model and
analyze different scenarios in order to arrive at a final, reasonable decision, based on the
analysis. There are decision support systems that help groups (as opposed to individuals) to
make consensus
-
based decisions. These are known as group de
cision support systems (
GDSS
).

A type of decision support system that is geared primarily toward high
-
level senior managers is
the
executive information system

(EIS) or
executive support system

(ESS). While this has the
capability to do very detailed analy
ses, just like a regular DSS, it is designed primarily to help
executives keep track of a few selected items that are critical to their day
-
to
-
day high
-
level
decisions. Examples of such items include performance trends for selected product or customer
grou
ps, interest rate yields, and the market performance of major competitors.


Expert systems
: An expert system is built by modeling into the computer the thought processes
and decision
-
making heuristics of a recognized expert in a particular field. Thus, this type of
information system is
theoretically

capable of making decisions for a user, base
d on input
received from the user. However, due to the complex and uncertain nature of most business
decision environments, expert system technology has traditionally been used in these
environments primarily like decision support systems

that is, to help
a human decision maker
arrive at a reasonable decision, rather than to actually
make

the decision for the user.

10.5

IS Research and Development

Research and development in the field of Information System is very

much active and lively. It is
so wide and v
aried that it has attracted researchers and students from various educational
backgrounds. There are hundreds of academic journals and International conferences organized
annually all over the world that provide a platform for researchers to meet, publish
their work
and exchange ideas. Amongst the areas of active research in Information System include:



Accounting Information Systems (SIGASYS)




Analytical Modeling (SIGMAS)




Data and Information Quality (SIGDQIQ)



Decision Support, Knowledge and Data
Management Systems (SIGDSS)



Design Theory and Research: From Design Science to Positive Design



Diffusion of IT (SIGADIT)



E
-
Government (SIGe
-
Gov)



Ecommerce and Ebusiness (SIGeBiz)



Emerging Information Technologies



Emerging Issues in IS Research



End
-
user Inf
ormation Systems (SIGOSRA)



Enterprise Systems (SIGEntSys)



Gender Issues in IT



HCI Studies in Information Systems (SIGHCI)



ICTs in Global Development (SIGGlobDev)



Intelligent Systems



International and Cross Cultural (SIGCCRIS)



IS in Education (SIGED)



IS
Outsourcing



IT for Latin America (in Spanish, Portuguese, or English)



IT in Health Care (SIGHealth)



IT Innovation in Asia (in Asian languages or English)



IT Project Management (SIGITProjMgmt)



IT Services (SIGSVC)



Organizational Issues in IS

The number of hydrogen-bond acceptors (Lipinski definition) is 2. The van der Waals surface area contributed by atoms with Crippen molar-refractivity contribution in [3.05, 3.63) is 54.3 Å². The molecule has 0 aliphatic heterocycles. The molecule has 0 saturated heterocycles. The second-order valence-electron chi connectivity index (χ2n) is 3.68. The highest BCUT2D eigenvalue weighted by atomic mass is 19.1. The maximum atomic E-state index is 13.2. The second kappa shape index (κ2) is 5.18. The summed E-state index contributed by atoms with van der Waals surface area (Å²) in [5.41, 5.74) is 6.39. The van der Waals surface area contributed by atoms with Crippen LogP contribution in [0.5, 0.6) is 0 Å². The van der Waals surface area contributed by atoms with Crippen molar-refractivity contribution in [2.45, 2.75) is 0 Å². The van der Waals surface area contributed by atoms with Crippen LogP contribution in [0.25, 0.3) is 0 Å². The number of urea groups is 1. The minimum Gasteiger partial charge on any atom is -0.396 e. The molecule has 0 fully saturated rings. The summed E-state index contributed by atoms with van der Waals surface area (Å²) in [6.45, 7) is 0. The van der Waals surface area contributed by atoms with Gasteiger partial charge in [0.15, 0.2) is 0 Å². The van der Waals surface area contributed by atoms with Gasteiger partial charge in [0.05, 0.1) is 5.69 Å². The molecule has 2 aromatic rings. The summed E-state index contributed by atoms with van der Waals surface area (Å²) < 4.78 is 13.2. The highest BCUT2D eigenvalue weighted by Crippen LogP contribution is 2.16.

Performance and

Measurement



Philosophical Perspectives in IS



Security, Assurance and Privacy (SIGSEC)



Social Issues in IS



Strategic Use of IT



Systems Analysis and Design (SIGSAND)



Ubiquitous Computing



Virtual Worlds


Summary:

Information systems (IS) is

the study of how businesses and other organizations use and
manage information resources and apply computer and communication technologies to
business problems.
The history of information systems only spans five decades. Yet from its
inception, IS has don
e more to expand business and industry into global markets than any other
convention in history. The study of Information Systems is about exploring the direct
application of software design and development to the business domain. There are five t
ypes of
I
S:
Transaction processing systems, Management information and reporting systems, Decision
support systems and Expert systems.
Research and development in the field of Information
System is very much active and lively. It is so wide and varied that it has a
ttracted researchers
and students from various educational backgrounds.


Exercises:

Fill in the blanks:

1.

The …… technology has traditionally been used in these environments primarily like
decision support systems.

2.

The ……… is designed primarily to help
executives keep track of a few selected items that
are critical to their day
-
to
-
day high
-
level decisions.

3.

A ……… helps the user (decision maker) to model and analyze different scenarios in
order to arrive at a final, reasonable decision, based on the analy
sis.

4.


……..
systems provide mid
-
level and senior managers with periodic, often summarized,
reports that help them assess performance (e.g., a particular region's sales performance
in a given time period) and make appropriate decisions based on that informat
ion.

5.

…….

systems record and track an organization's transactions, such as sales transactions
or inventory items, from the moment each is first created until it leaves the system.


Answer:

1.

expert system

2.

executive information system

(EIS)

3.

DSS

4.

Management
information and reporting


5.

Transaction processing


Short Essay question:

1.

What is Information System?

2.

Describe briefly, the history of information system.

3.

List down five new research areas in Information System.

4.

What is the role of Information System to a
business organization?

5.

What is the study of IS focusing on?